An autobiography can distort, facts can be realigned. But fiction never lies. It reveals the writer totally.
All art is autobiographical. The pearl is the oyster\'s autobiography.
It's a feature of our age that if you write a work of fiction, everyone assumes that the people and events in it are disguised biography but if you write your biography, it's equally assumed you're lying your head off. This last may be true, at any rate of poets: Plato said that poets should be excluded from the ideal republic because they are such liars. I am a poet, and I affirm that this is true. About no subject are poets tempted to lie so much as about their own lives; I know one of them who has floated at least five versions of his autobiography, none of them true. I of course being also a novelist am a much more truthful person than that. But since poets lie, how can you believe me?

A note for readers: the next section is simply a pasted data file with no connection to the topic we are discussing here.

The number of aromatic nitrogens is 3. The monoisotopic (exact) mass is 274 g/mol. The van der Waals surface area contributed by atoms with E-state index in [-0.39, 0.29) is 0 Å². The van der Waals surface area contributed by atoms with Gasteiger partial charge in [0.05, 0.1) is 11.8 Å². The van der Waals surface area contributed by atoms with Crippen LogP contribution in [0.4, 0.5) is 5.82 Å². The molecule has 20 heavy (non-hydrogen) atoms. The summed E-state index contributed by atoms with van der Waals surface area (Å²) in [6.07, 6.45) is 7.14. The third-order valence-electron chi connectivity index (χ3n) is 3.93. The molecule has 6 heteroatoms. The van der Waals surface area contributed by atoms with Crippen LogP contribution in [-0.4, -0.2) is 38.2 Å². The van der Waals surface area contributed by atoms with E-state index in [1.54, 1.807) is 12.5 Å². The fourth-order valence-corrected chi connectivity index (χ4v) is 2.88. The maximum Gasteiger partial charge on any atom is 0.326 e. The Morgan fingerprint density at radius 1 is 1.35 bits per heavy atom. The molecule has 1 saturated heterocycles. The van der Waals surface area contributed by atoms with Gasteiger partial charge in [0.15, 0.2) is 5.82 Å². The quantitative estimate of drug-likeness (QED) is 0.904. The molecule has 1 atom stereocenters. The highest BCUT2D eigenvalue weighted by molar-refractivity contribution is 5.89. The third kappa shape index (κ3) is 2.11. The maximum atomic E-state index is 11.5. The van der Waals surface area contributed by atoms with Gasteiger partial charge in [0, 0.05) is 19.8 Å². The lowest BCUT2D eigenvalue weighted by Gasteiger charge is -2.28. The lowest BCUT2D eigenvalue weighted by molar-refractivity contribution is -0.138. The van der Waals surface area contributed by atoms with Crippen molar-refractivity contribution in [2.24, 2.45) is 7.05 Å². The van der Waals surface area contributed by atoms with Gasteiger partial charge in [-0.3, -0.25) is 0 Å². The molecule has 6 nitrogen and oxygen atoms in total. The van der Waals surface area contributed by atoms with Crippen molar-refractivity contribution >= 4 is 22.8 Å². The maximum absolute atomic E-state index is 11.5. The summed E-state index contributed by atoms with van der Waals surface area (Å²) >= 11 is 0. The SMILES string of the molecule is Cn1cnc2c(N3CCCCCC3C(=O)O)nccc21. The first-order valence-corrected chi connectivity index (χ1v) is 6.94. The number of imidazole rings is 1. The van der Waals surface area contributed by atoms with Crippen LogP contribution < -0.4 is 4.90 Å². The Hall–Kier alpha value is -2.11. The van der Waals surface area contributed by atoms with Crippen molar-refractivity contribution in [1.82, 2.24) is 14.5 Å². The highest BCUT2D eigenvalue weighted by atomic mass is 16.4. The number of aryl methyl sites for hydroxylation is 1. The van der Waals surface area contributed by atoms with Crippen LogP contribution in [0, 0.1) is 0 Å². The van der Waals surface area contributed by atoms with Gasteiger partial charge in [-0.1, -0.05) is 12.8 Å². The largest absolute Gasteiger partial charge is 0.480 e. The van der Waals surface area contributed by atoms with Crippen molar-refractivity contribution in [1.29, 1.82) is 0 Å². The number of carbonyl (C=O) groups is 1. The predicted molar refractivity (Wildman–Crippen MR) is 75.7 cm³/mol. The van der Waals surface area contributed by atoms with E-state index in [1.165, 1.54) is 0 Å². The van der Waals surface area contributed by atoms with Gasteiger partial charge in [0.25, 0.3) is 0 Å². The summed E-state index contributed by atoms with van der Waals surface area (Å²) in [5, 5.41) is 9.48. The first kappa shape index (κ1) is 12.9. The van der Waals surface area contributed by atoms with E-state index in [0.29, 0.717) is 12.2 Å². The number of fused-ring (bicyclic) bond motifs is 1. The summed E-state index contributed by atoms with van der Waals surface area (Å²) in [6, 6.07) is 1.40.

Today I read your autobiography in two volumes, Living My Life. These two books full of life, shocked me greatly. Your roaring of forty years like spring thunder, knocked at the door of my living grave throughout the whole book. At this time, silence lost its effect, the fire of my life was lit, I want to come to life and go through great anguish, immeasurable joy, dark despair and enthusiastic hope, throughout the peak and the abyss of life. I will calmly go on living with an attitude you taught me until I spend my whole life.
Reminiscences, even extensive ones, do not always amount to an autobiography. [...] For even if months and years appear here, it is in the form they have in the moment of recollection. This strange formit may be called fleeting or eternalis in neither case the stuff that life is made of.